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Completing Your Qualitative Dissertation : A Roadmap from Beginning to End

The doctoral dissertation is academia's Mount Everest -- a massive undertaking, requiring discipline, stamina and emotional reserves. A new book from TC maps the steps for completing a qualitative dissertation.

The doctoral dissertation is academia’s Mount Everest—a massive undertaking, requiring discipline, stamina and emotional reserves. Thus, as Marie Volpe and Linda Dale Bloomberg, both faculty members in TC’s Adult Learning and Leadership Program and TC graduates, note in Completing Your Qualitative Dissertation: A Roadmap from Beginning to End, every university and college has a significant number of what are commonly referred to as All-But-Dissertation (ABD) students who dwell in the purgatory of the uncompleted thesis.

Volpe and Bloomberg focus on qualitative research methods, in part because there is a growing interest among academics in using them. In fact, when Volpe recently conducted 11 lectures in East Asia about the book, she found great interest among graduate students and professors alike in qualitative research methods, even though academics traditionally have been quantitative researchers.

The book is geared to doctoral students in the social sciences who are about to embark on the dissertation process or who are underway. It is, in effect, “a dissertation in action.” A real research problem is laid out in Chapter 1 and is carried through all subsequent chapters. To illustrate each step in the process, the authors identify the problem statement, develop the research purpose and research questions, formulate appropriate data collection methods, analyze and synthesize data, and present conclusions and recommendations. Carrying one research problem throughout the book’s three parts allows the reader to follow the same idea as it threads through the steps required to complete the research and write the dissertation.

Part One constitutes a broad introduction to the complex task of writing a dissertation, and offers an overview of the steps involved in preparing for the dissertation process. Included are discussions around becoming organized, identifying and developing a researchable topic, choosing an appropriate qualitative research tradition, selecting advisers, developing the proposal, guidelines for good writing and identifying resources.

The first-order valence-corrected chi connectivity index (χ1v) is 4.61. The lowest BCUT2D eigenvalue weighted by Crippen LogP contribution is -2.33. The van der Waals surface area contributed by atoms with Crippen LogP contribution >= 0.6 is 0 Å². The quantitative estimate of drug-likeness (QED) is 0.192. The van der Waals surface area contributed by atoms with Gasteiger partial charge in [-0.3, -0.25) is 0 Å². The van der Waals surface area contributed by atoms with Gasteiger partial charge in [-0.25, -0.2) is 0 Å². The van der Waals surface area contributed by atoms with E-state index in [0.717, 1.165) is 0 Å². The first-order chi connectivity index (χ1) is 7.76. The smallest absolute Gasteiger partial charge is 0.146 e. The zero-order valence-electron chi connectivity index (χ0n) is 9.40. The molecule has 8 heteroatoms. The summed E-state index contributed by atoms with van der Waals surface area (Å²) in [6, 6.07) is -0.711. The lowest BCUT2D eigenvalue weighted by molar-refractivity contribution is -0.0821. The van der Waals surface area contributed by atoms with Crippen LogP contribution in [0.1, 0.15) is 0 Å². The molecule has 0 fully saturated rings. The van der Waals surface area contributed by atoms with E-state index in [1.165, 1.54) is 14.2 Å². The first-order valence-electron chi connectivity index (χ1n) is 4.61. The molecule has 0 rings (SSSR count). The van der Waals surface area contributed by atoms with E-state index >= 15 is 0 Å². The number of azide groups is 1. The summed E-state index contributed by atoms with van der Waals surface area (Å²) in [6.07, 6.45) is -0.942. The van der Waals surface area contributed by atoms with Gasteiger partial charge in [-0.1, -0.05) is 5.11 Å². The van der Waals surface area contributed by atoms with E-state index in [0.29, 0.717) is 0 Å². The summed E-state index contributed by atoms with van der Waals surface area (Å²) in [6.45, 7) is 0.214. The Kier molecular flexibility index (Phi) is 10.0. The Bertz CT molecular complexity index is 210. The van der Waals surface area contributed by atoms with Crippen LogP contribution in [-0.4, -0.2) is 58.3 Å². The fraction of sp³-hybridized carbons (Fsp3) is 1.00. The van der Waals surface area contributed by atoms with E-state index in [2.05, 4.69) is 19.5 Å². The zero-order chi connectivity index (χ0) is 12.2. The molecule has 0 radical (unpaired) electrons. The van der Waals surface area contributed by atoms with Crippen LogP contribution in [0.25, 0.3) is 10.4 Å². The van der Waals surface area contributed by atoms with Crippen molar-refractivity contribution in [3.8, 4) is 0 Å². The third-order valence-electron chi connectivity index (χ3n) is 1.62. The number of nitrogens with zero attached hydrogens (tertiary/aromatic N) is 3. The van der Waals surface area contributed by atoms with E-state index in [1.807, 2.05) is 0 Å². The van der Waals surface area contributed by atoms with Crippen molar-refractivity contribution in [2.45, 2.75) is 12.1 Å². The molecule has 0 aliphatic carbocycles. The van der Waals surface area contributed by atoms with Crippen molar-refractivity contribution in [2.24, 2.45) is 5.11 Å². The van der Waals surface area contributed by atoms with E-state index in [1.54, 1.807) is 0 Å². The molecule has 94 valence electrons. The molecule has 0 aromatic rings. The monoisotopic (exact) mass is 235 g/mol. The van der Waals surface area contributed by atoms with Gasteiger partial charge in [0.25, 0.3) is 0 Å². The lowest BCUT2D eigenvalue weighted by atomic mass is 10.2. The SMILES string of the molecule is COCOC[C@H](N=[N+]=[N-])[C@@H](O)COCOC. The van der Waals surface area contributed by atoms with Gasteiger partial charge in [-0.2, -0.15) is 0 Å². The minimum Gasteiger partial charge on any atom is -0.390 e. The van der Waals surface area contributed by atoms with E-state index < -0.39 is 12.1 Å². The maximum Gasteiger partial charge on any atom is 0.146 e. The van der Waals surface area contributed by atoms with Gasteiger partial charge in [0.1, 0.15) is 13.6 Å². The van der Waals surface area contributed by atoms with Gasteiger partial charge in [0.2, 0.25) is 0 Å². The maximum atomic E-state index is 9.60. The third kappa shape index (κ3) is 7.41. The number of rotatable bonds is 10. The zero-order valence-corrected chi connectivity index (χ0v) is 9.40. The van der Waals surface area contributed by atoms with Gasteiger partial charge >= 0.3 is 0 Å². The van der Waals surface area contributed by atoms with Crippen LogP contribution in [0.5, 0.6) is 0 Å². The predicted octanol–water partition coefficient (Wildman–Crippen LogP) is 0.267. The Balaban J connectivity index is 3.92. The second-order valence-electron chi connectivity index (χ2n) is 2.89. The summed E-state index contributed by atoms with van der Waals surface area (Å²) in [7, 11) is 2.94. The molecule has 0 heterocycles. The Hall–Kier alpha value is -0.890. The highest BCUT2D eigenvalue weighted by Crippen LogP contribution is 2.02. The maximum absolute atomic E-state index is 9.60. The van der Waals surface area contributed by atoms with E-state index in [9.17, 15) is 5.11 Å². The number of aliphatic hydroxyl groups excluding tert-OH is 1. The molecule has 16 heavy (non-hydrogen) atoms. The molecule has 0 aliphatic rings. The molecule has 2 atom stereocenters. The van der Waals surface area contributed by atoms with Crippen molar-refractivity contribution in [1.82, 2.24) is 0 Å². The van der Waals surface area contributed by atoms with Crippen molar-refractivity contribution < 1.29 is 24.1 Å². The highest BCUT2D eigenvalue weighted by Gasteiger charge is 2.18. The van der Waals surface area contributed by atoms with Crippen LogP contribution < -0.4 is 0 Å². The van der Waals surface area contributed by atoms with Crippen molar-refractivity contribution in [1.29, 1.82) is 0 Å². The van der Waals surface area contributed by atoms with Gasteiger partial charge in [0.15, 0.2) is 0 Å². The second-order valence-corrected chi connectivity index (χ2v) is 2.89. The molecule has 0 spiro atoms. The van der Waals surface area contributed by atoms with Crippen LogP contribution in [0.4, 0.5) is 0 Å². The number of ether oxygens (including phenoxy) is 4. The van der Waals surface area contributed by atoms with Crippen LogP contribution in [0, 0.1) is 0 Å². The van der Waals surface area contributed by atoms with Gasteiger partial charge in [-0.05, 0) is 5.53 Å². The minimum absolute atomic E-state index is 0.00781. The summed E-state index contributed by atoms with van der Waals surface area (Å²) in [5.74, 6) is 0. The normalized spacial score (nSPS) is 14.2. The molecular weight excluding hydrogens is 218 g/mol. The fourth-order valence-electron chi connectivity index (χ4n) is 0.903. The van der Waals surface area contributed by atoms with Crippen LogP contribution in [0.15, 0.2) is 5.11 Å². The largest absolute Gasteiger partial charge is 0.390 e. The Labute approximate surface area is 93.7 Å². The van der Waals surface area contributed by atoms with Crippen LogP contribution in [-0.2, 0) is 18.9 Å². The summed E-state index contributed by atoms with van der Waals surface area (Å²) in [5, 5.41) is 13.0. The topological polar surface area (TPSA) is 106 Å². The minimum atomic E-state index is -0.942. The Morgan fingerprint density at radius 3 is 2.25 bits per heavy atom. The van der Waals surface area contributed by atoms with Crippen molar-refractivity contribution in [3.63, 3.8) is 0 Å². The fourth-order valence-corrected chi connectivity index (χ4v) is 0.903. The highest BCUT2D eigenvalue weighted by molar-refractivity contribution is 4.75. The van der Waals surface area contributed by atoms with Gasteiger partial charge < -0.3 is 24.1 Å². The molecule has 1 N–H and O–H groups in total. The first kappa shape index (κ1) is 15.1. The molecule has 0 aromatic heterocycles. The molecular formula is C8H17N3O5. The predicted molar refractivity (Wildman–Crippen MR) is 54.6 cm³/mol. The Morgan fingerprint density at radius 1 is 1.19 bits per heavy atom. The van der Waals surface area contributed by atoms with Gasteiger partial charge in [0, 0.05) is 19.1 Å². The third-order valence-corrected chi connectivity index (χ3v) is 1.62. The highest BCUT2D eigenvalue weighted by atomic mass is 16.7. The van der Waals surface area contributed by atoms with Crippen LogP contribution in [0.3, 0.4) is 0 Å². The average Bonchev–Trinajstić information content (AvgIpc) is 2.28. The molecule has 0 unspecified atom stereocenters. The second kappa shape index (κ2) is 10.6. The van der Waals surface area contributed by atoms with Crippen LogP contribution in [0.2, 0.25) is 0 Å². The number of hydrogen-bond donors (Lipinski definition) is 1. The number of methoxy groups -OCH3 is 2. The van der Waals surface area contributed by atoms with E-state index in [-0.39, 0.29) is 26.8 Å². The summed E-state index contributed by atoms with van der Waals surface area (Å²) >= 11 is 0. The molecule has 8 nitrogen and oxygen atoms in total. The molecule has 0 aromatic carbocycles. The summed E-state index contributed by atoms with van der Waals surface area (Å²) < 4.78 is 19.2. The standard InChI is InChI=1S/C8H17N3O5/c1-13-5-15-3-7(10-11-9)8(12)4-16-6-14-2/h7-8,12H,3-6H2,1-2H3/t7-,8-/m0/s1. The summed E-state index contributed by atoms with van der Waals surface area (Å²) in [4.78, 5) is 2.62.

Part Two provides comprehensive instructions on the content of each dissertation chapter, accompanied by illustrations of what a completed chapter should look like, using the specific research problem addressed in this book as an example.

Part Three addresses the final stages of the dissertation process, including checking alignment among key elements, selecting an appropriate title, assembling the manuscript, proofreading and editing, choosing a defense committee and preparing for a successful defense, and considering possible avenues for the presentation and publication of the work.

The book describes the different techniques employed by qualitative researchers (case study, ethnography, phenomenology, etc.) and guides the doctoral candidate through each chapter, from literature review to data collection and through to the defense. Throughout, the authors acknowledge that the challenges involved are both practical (How will I find appropriate data?) and ineffable (Am I committed enough to make this happen?)

Completing one’s dissertation, they write, is above all “a matter of tenacity, perseverance, and patience”—and the emotional armor to withstand the “sense of confusion and feelings of inadequacy, incompetence, and frustration” that can bedevil a writer mired in a fourth, fifth or never-ending draft.

Published Monday, Aug. 25, 2008